Listening A Spiritual Habit for Better Mental Health Spirituality

Listening: A Spiritual Habit for Better Mental Health

We can listen to the obvious – noise, distractions, voices, but it takes a focus to notice the whispers. Mental health comes from a spirituality that is listening for the quiet and unspoken.

It was the busyness of their life that concerned me the most. Jumping from one thing to the next it was like watching an out of control merry go round.

What were they listening to?
What were they listening for? 

Some times I just want to grab some people and tell them to stop for the next 5 minutes. To be still, say nothing, do nothing but listen.

But they are so preoccupied with the next thing and the busyness of life that they lose the experience of life. They have to fill every moment with something.

If you put your nose to the grindstone rough,
And keep it down there long enough,
You will soon conclude that there are no such things,
As a brook that babbles or a bird that sings.

These three things will your world compose:
Just you, the stone,
And your ground-down nose.

What are you listening to?
What are you listening

He was hurried and harassed by all that had gone on in the last few weeks.

Listening to some angry people he had taken notice of the violence they wanted to dish out to him.

So he ran. He ran like a dog chased by a hive of angry bees.

Now he was tied. Plain worn out from all the running, he found himself inside a cave on the side of a mountain.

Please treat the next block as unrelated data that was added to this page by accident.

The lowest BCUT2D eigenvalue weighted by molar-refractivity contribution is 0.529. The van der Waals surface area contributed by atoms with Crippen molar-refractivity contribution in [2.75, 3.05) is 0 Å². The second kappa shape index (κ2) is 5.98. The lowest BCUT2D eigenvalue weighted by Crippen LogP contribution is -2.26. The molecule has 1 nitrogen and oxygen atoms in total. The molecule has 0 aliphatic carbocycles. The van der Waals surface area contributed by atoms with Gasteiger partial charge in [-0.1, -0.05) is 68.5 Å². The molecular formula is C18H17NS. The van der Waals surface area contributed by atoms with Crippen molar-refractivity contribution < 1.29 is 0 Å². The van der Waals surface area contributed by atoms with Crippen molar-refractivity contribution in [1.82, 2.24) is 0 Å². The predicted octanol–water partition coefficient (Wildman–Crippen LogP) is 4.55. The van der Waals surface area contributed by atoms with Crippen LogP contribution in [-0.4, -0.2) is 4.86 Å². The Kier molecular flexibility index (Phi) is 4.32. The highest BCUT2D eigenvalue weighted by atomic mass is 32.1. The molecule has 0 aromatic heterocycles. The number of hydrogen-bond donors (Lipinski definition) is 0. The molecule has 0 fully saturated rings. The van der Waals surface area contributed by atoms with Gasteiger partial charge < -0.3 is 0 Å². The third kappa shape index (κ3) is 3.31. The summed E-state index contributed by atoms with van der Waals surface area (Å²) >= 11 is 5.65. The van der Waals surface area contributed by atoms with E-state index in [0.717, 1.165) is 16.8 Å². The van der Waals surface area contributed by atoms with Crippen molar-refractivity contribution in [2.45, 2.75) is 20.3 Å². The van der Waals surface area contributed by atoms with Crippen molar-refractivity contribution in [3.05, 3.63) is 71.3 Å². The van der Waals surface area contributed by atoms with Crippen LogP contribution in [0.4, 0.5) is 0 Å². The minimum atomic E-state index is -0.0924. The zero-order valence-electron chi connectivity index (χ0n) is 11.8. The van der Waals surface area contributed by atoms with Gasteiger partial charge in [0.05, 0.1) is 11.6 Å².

As he waited a wild hurricane smashed around his hideaway.

Then an earthquake shook the walls. Rocks fell and pounded around him.

Then fire scorched his hole in the mountain.

Life was wild, loud, crashing, expressive.

Then came a feminine whisper (דְּמָמָ֥ה (də·mā·māh). It was small and thin. You could even call it crushed (דַקָּֽה׃ (ḏaq·qāh)). 

If silence could have a sound this was it.

Elijah was practicing the spiritual exercise of listening.

Wild winds, earthquake trauma, fire scorching heat all fully experienced with powerful awareness, but it was in the sound of silence where he found God whispering to him.

Elijah’s story is not so dissimilar to our own.

We are faced with the obvious. The loud, crashing, fear-inducing voices that push us this way and that.

I believe that deep down we are driven more by what we fear will happen than what we are invited to experience.

What are the sounds you are listening to?

  • An inner critic
  • An angry parent
  • A performance driven puppeteer

Listening to them, and all their drivenness will keep you locked in your cave.

You have to define what you are listening to and why so that you can choose to listen to something better.

Listening for Rhemas

The Bible uses two different Greek words to refer to the word of God. One of these words is Logos, and the other is Rhema.

Logos refers to the written text whereas Rhema refers to the instant, personal speaking of God to us

I am listening for Gods personal voice speaking to me. I may hear it by reading the logos of the Bible. I may also hear it through God’s creation.

It may also come through the encouraging words of others.

I am listening for, discerning over, and meditating upon these rhemas.

There is so much noise in our world that I can choose to listen to or not.